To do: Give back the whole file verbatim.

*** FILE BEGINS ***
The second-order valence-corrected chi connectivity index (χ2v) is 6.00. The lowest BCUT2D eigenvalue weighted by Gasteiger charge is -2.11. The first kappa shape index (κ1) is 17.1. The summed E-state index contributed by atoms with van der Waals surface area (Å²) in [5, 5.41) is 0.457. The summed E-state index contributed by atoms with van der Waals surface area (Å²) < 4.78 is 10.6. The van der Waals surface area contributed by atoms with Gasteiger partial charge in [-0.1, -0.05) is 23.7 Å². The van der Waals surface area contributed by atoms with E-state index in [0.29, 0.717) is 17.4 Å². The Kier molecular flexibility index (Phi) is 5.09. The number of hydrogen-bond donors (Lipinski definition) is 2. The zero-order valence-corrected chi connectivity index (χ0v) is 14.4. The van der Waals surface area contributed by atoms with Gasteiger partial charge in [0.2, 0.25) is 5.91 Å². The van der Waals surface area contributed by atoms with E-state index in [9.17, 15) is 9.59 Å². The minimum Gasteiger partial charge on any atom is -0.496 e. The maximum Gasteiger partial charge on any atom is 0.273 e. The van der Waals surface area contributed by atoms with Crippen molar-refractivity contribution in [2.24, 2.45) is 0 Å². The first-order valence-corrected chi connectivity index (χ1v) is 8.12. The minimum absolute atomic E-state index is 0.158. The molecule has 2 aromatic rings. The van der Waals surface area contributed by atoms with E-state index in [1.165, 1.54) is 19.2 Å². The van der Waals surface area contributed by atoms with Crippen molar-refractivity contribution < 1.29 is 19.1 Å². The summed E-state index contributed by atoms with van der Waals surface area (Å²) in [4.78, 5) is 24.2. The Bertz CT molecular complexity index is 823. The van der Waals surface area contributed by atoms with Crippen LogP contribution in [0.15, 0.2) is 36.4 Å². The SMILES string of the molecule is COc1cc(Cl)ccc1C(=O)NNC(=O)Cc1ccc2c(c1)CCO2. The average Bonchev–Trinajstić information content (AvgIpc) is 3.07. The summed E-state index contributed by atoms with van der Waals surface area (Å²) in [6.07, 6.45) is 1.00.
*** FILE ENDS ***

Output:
The second-order valence-corrected chi connectivity index (χ2v) is 6.00. The lowest BCUT2D eigenvalue weighted by Gasteiger charge is -2.11. The first kappa shape index (κ1) is 17.1. The summed E-state index contributed by atoms with van der Waals surface area (Å²) in [5, 5.41) is 0.457. The summed E-state index contributed by atoms with van der Waals surface area (Å²) < 4.78 is 10.6. The van der Waals surface area contributed by atoms with Gasteiger partial charge in [-0.1, -0.05) is 23.7 Å². The van der Waals surface area contributed by atoms with E-state index in [0.29, 0.717) is 17.4 Å². The Kier molecular flexibility index (Phi) is 5.09. The number of hydrogen-bond donors (Lipinski definition) is 2. The zero-order valence-corrected chi connectivity index (χ0v) is 14.4. The van der Waals surface area contributed by atoms with Gasteiger partial charge in [0.2, 0.25) is 5.91 Å². The van der Waals surface area contributed by atoms with E-state index in [9.17, 15) is 9.59 Å². The minimum Gasteiger partial charge on any atom is -0.496 e. The maximum Gasteiger partial charge on any atom is 0.273 e. The van der Waals surface area contributed by atoms with Crippen molar-refractivity contribution in [2.24, 2.45) is 0 Å². The first-order valence-corrected chi connectivity index (χ1v) is 8.12. The minimum absolute atomic E-state index is 0.158. The molecule has 2 aromatic rings. The van der Waals surface area contributed by atoms with E-state index in [1.165, 1.54) is 19.2 Å². The van der Waals surface area contributed by atoms with Crippen molar-refractivity contribution < 1.29 is 19.1 Å². The summed E-state index contributed by atoms with van der Waals surface area (Å²) in [4.78, 5) is 24.2. The Bertz CT molecular complexity index is 823. The van der Waals surface area contributed by atoms with Crippen LogP contribution in [0.15, 0.2) is 36.4 Å². The SMILES string of the molecule is COc1cc(Cl)ccc1C(=O)NNC(=O)Cc1ccc2c(c1)CCO2. The average Bonchev–Trinajstić information content (AvgIpc) is 3.07. The summed E-state index contributed by atoms with van der Waals surface area (Å²) in [6.07, 6.45) is 1.00.